private insurance agencies to school systems and universities like Ball
State, as well as large companies like pump and valve manufacturer
Flowserve. Wisconsin-based furniture company KI carved out spouses this
year when couples flocked to its plan for the first time during open
enrollment. “Now, each employer is responsible for its own employee,”
says Timothy Van Severen, corporate risk manager for KI, which insures
about 1,700 employees in its health plan. “We were going to see a higher
claim cost if we didn’t do that, because of the migration coming back
to us.”

Some companies drive spouses away using other tactics, such as making
spousal coverage prohibitively expensive through higher surcharges or by
making reimbursement rates so low that spouses can’t afford the plans.
The share of employers who allow spouses in their plan but don’t pay for
any part of it rose from zero to 3% this year, according to human
resources consulting firm Towers Watson. Northrop Grumman, the large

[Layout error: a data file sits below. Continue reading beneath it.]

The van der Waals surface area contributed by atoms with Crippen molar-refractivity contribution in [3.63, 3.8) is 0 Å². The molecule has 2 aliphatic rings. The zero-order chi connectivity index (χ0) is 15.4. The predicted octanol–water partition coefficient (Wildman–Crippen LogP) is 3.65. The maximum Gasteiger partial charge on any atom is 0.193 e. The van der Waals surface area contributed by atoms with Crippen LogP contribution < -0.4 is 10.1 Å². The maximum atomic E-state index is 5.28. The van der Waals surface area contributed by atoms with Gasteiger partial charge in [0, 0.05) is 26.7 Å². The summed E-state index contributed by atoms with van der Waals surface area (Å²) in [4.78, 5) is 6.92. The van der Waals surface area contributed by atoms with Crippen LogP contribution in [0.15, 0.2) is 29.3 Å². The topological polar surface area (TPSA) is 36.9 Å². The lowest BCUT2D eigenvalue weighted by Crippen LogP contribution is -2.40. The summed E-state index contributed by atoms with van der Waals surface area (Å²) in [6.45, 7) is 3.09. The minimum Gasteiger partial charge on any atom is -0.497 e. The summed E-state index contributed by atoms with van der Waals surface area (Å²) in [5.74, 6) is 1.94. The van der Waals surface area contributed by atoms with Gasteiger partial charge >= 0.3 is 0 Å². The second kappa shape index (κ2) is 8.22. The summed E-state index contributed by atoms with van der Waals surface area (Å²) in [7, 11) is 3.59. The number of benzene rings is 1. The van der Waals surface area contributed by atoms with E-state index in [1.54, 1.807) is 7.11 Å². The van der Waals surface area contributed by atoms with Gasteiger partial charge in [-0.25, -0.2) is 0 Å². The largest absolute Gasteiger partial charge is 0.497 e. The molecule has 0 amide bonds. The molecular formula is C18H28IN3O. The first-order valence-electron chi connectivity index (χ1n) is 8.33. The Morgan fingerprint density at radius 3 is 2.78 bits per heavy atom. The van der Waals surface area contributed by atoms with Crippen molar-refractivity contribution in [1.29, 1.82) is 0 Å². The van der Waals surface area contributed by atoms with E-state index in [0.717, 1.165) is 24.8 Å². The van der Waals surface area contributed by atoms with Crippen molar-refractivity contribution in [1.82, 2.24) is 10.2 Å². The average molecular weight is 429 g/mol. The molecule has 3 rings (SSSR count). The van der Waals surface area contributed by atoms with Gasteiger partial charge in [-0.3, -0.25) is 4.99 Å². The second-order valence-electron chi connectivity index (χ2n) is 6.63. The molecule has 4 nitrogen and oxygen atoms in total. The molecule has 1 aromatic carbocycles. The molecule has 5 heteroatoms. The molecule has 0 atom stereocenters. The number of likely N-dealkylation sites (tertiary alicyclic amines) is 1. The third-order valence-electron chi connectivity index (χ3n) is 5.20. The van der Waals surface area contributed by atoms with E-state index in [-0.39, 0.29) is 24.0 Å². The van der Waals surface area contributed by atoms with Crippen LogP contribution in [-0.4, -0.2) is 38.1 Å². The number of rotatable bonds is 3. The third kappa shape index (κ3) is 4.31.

security firm, will cover spouses who can get insurance through their
own employers, but only if they first enroll in their own plan, and use
Northrop’s as secondary coverage. (Some companies actually pay spouses
an incentive if they enroll in their own plan, though insurance experts
say the incentive is a waste of money—and that employers would do better
by just cutting spouses off.) “You’re making it kind of a no-brainer
for the other adult dependent to get on his or her own plan,” says Helen
Darling, president of the National Business Group on Health. “No one
wants to be just a dependent magnet.”

But like any breakup, the separation of spouses into different health
plans can be traumatic for families. Greg Fischer, a vice president in
the employer solutions division at HMS, says demand has increased for
the company’s dependent audits, which have revealed that 3% of spouses